Although I have had moments where sleep versus the need to pee becomes a conundrum, that same problem can occur when having too much fun makes the urge to pee seem less urgent. It's hard to risk missing something fun or potentially fun in order to go pee. I hate the thought of missing out on something good. When I was little (I'm sure I will regret telling this story) I used to play with a bunch of older kids in the neighborhood. I think this was before I was even in school, and most of the other kids were several years older. Apparently my competitive nature was out in force even then. One thing everyone liked to do was have Hippity hop races across the lawn at my friend's house. I think there were three or four Hippity Hops, so we would take turns competing. I guess I had to pee, but was caught up in attempting to win, and well, I'm sure everyone can guess what happened next. Yup- all over the blue Hippity Hop. Uggh. I don't think I ever lived that one down, and nobody wanted to use the blue one after that, even though it was well washed and hosed off immediately after. God, how embarrassing. One good thing about runners is that they generally understand the need to "go when you gotta go" motto. I think I already shared a story about accidentally mooning the entire back parking lot before a race, when I made every effort to be discrete, shielding myself behind a dumpster away from the front parking lot, not realizing there even was a back parking lot.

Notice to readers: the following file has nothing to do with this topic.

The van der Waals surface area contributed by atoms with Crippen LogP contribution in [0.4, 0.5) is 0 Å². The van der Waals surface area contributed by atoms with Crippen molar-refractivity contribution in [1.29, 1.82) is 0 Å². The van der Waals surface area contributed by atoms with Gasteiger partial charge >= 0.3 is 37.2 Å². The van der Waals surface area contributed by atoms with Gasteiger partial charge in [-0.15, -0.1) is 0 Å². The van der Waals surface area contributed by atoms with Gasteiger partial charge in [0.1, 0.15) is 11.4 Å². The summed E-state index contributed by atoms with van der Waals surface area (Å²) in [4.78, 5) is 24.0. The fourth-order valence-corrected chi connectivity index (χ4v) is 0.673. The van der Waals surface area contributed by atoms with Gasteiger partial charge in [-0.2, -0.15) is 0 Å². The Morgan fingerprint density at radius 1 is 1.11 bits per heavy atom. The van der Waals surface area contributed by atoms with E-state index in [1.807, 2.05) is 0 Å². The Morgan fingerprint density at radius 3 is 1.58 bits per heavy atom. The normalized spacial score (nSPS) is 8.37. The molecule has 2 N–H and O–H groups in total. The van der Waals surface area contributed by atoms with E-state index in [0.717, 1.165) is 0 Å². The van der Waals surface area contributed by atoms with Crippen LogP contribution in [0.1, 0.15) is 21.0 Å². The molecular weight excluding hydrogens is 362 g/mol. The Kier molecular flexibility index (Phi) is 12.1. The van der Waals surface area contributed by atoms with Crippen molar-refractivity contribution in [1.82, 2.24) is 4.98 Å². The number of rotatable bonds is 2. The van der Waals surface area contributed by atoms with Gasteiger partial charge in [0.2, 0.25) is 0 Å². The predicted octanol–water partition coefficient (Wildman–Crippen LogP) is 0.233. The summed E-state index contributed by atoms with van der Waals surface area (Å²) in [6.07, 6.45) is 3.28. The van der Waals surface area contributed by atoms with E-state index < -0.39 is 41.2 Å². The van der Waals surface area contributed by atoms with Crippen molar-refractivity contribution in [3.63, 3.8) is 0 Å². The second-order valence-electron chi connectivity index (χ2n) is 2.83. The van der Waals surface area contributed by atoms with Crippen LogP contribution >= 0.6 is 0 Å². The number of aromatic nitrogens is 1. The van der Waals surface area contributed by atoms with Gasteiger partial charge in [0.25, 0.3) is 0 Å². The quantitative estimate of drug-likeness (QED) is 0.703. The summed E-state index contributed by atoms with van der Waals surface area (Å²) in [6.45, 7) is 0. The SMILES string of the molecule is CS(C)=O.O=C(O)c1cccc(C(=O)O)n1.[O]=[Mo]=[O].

I've gotten better about listening to my body. I used to fight it so much more. I'm actually no longer talking about peeing, in case anyone was wondering. I still struggle with knowing exactly what I need, but not like in the past. Once when I was running more, I had a day where I just knew my legs were completely flat and tired. To be honest, I was exhausted. Still, I was in the habit of keeping a routine no matter what, so I headed up to the trails. Shortly into my first descent, I tripped. It was one of those lovely flat out, too tired to catch myself falls, and I splattered myself all over the trail. I kept thinking how silly it was that I was running when I was so tired, so I sort of rolled over onto my back to catch my breath and watch the clouds for a bit. I ended up finishing the run, but with loads of conflict in my head. These days, I can get 10 minutes into something and know if bailing is the right choice. Yesterday I was tired, but after sitting on the curb to adjust the bandage on my foot, I ended up feeling better for the remainder of the run, which ended up being 50 min. It was probably more mental or emotional fatigue. I am definitely making progress.